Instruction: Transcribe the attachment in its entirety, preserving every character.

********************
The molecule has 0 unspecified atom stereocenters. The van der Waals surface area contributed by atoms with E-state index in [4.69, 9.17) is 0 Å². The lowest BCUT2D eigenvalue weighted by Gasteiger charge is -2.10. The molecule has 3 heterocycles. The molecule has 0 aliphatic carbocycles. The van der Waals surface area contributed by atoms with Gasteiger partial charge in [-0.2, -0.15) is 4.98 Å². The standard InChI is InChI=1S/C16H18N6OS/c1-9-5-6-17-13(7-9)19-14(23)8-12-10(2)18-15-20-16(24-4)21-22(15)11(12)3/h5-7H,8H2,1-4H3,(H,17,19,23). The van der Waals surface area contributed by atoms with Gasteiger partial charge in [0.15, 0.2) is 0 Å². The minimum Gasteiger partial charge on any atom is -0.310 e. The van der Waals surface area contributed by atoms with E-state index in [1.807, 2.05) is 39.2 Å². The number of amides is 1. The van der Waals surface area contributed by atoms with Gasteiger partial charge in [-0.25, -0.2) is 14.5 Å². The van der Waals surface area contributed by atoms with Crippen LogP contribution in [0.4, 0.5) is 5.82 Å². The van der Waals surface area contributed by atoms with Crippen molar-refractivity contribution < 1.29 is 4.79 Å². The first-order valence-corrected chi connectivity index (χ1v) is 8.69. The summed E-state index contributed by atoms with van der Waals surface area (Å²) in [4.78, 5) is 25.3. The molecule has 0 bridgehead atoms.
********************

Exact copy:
The molecule has 0 unspecified atom stereocenters. The van der Waals surface area contributed by atoms with E-state index in [4.69, 9.17) is 0 Å². The lowest BCUT2D eigenvalue weighted by Gasteiger charge is -2.10. The molecule has 3 heterocycles. The molecule has 0 aliphatic carbocycles. The van der Waals surface area contributed by atoms with Gasteiger partial charge in [-0.2, -0.15) is 4.98 Å². The standard InChI is InChI=1S/C16H18N6OS/c1-9-5-6-17-13(7-9)19-14(23)8-12-10(2)18-15-20-16(24-4)21-22(15)11(12)3/h5-7H,8H2,1-4H3,(H,17,19,23). The van der Waals surface area contributed by atoms with Gasteiger partial charge in [0.15, 0.2) is 0 Å². The minimum Gasteiger partial charge on any atom is -0.310 e. The van der Waals surface area contributed by atoms with E-state index in [1.807, 2.05) is 39.2 Å². The number of amides is 1. The van der Waals surface area contributed by atoms with Gasteiger partial charge in [-0.25, -0.2) is 14.5 Å². The van der Waals surface area contributed by atoms with Crippen LogP contribution in [0.4, 0.5) is 5.82 Å². The van der Waals surface area contributed by atoms with Crippen molar-refractivity contribution < 1.29 is 4.79 Å². The first-order valence-corrected chi connectivity index (χ1v) is 8.69. The summed E-state index contributed by atoms with van der Waals surface area (Å²) in [4.78, 5) is 25.3. The molecule has 0 bridgehead atoms.